In Hailey on Friday, Oct. 10, 18 people spoke to a legislative committee taking testimony on a proposed state takeover of federal land. All opposed the idea.
About 60 people attended the event, held at the Wood River High School Performing Arts Theater before five of the 10 members on the Legislature’s Federal Lands Interim Committee.
The committee was formed by a resolution passed during the Legislature’s 2013 session. A companion resolution demanded that the federal government transfer most of its land in Idaho to state ownership. National park land, national monuments, wilderness areas and Defense and Energy department land would be excluded. The result would be a transfer of 28 million acres, 83 percent of all the federal land in the state.
The meeting was the seventh and last in a series that have been held throughout the state since Sept. 11. Committee Co-Chair Sen. Chuck Winder, who represents Boise, told the audience Friday that the results of all the meetings will be included in a report presented by the committee to the Legislature in January.
According to minutes of the meetings compiled by the committee, the proposal was overwhelmingly supported by people in northern Idaho. Of the 86 people who stated a clear opinion during meetings in Sandpoint, Kamiah and St. Maries, 62 expressed support.
The Twin Falls Times-News reported Monday that most people who testified during a meeting held there on Friday, before the meeting in Hailey, expressed opposition.
Though strong words were sometimes used to state opinions during the meeting in Hailey, the tone remained civil, with both the public and committee expressing appreciation to the other for attending.
Objections to the idea focused on potential restrictions to public access, the financial inability of the state to properly manage the lands and the legal and political obstacles to success of the effort.
“Even if the majority of us Idahoans are not wealthy, we enjoy a superior lifestyle because we are rich in federal public lands on which we can camp, hunt, recreate and use for livestock, etc.,” Sue Hansen said. “This land does not belong just to Idaho but to all citizens of the United States. State legislators should stop wasting time and our hard-earned money trying to figure out how to steal our land.”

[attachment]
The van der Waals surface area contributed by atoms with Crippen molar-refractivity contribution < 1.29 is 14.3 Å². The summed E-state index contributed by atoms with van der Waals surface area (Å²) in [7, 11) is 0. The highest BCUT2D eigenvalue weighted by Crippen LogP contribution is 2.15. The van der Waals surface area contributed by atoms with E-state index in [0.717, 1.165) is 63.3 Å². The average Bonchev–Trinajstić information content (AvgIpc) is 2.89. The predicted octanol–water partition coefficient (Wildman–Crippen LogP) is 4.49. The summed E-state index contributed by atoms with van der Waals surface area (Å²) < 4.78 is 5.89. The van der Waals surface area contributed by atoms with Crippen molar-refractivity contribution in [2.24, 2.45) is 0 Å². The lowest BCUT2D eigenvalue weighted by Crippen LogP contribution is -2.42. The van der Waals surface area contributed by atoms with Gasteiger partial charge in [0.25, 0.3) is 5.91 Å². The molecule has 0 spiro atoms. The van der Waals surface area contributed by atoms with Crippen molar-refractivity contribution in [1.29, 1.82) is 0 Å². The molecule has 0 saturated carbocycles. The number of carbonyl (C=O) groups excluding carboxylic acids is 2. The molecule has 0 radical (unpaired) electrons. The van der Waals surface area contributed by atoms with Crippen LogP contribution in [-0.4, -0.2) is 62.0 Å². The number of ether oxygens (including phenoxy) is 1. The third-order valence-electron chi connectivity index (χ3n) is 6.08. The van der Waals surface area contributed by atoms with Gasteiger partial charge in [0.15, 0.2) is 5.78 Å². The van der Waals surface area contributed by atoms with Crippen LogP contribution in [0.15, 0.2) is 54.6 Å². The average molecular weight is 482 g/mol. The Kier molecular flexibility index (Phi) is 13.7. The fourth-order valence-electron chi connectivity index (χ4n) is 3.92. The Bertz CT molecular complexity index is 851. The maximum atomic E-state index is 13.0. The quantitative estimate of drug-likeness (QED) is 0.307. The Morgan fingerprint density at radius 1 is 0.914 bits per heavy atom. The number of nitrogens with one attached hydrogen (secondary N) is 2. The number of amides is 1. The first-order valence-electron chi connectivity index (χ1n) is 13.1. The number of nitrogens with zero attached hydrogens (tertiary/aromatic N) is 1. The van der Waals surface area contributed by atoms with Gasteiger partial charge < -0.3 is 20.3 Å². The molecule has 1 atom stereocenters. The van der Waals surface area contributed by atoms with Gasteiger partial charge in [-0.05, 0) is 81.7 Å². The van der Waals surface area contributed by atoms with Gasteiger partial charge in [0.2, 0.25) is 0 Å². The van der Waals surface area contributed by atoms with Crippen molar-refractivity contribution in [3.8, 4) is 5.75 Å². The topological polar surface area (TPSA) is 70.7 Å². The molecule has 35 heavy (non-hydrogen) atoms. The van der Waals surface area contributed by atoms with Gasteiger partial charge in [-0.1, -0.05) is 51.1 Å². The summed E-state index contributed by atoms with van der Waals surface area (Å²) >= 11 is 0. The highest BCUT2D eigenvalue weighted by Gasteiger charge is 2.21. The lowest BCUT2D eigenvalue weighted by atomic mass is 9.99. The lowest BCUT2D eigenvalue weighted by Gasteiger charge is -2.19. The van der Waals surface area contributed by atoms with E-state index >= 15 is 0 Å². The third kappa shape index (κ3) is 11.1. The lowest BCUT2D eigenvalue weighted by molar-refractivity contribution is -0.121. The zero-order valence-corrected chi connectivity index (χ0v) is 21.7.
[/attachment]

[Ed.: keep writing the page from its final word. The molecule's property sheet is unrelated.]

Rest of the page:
Brent Hansen related an anecdote of a hiking trip in Austria, when he climbed to the top of a ridge and was told by a man emerging from the forest that he would have to leave—he was on a private hunting reserve.
“I realized then that Idaho is so unbelievable,” he said. “That just burned into my brain how important public land is.”
Katherine Noble, a farmer and landscape architect, emphasized the importance of federal lands to the Wood River Valley’s economy.
“Every single one of us is dependent on tourism,” she said. “Even farmers and ranchers are affected by having a good, high-quality market to sell their products to. I would suggest that you find more creative ways to reinvigorate the economies of these communities [in rural areas] that need help rather than trying to rape and pillage our public lands.”
Ketchum City Councilman Michael David read a letter from the city’s mayor, Nina Jonas, opposing the transfer. Jonas stated that the city recently enacted a new comprehensive plan that places great value on the surrounding environment.
Dani Mazzotta, central Idaho representative for the Idaho Conservation League, said the effort to obtain state ownership of federal lands is obstructing efforts such as the “collaboratives” that ICL has established in rural communities to create jobs while protecting natural resources.
“Rather than spending taxpayer’s money, I would encourage you to come together with our federal partners to find ways to produce real results on the ground,” she said.
Committee staffer Mike Nugent told the audience that the committee is set to dissolve on Nov. 30 with the end of the current two-year session of the Legislature, and another piece of legislation will have to be adopted for the effort to continue.
Hailey resident Chris Harding told the committee that “when I first heard of this, I thought it was a colossal joke. Let it die out—it’s a fool’s errand.”
It appears that approval of Congress would be required to meet the Legislature’s demand. Article 4, Section 3 of the U.S. Constitution grants to Congress the power “to dispose of and make all needful rules and regulations respecting the territory or other property belonging to the United States. …”
A report to Congress prepared in 2007 by the Congressional Research Service states that
“[t]his provision provides broad authority for Congress to govern the lands acquired by the federal government as it sees fit, and to exercise exclusive authority to decide on whether or not to dispose of those lands. The U.S. Supreme Court has described this power as “without limitation. …”